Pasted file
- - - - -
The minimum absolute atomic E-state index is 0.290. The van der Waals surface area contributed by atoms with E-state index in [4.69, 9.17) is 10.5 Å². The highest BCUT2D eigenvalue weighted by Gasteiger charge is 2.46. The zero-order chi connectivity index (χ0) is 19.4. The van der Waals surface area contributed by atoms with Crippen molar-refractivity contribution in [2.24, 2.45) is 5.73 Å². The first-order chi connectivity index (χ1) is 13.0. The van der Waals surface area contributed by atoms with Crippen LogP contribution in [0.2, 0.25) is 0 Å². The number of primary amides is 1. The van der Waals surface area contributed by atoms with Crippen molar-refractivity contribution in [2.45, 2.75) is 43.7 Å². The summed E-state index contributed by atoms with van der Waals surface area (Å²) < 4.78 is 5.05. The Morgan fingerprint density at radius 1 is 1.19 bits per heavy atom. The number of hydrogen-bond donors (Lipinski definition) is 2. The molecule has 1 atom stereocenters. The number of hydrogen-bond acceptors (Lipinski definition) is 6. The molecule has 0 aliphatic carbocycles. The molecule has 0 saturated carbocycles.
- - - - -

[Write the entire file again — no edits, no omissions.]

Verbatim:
The minimum absolute atomic E-state index is 0.290. The van der Waals surface area contributed by atoms with E-state index in [4.69, 9.17) is 10.5 Å². The highest BCUT2D eigenvalue weighted by Gasteiger charge is 2.46. The zero-order chi connectivity index (χ0) is 19.4. The van der Waals surface area contributed by atoms with Crippen molar-refractivity contribution in [2.24, 2.45) is 5.73 Å². The first-order chi connectivity index (χ1) is 13.0. The van der Waals surface area contributed by atoms with Crippen LogP contribution in [0.2, 0.25) is 0 Å². The number of primary amides is 1. The van der Waals surface area contributed by atoms with Crippen molar-refractivity contribution in [2.45, 2.75) is 43.7 Å². The summed E-state index contributed by atoms with van der Waals surface area (Å²) < 4.78 is 5.05. The Morgan fingerprint density at radius 1 is 1.19 bits per heavy atom. The number of hydrogen-bond donors (Lipinski definition) is 2. The molecule has 1 atom stereocenters. The number of hydrogen-bond acceptors (Lipinski definition) is 6. The molecule has 0 aliphatic carbocycles. The molecule has 0 saturated carbocycles.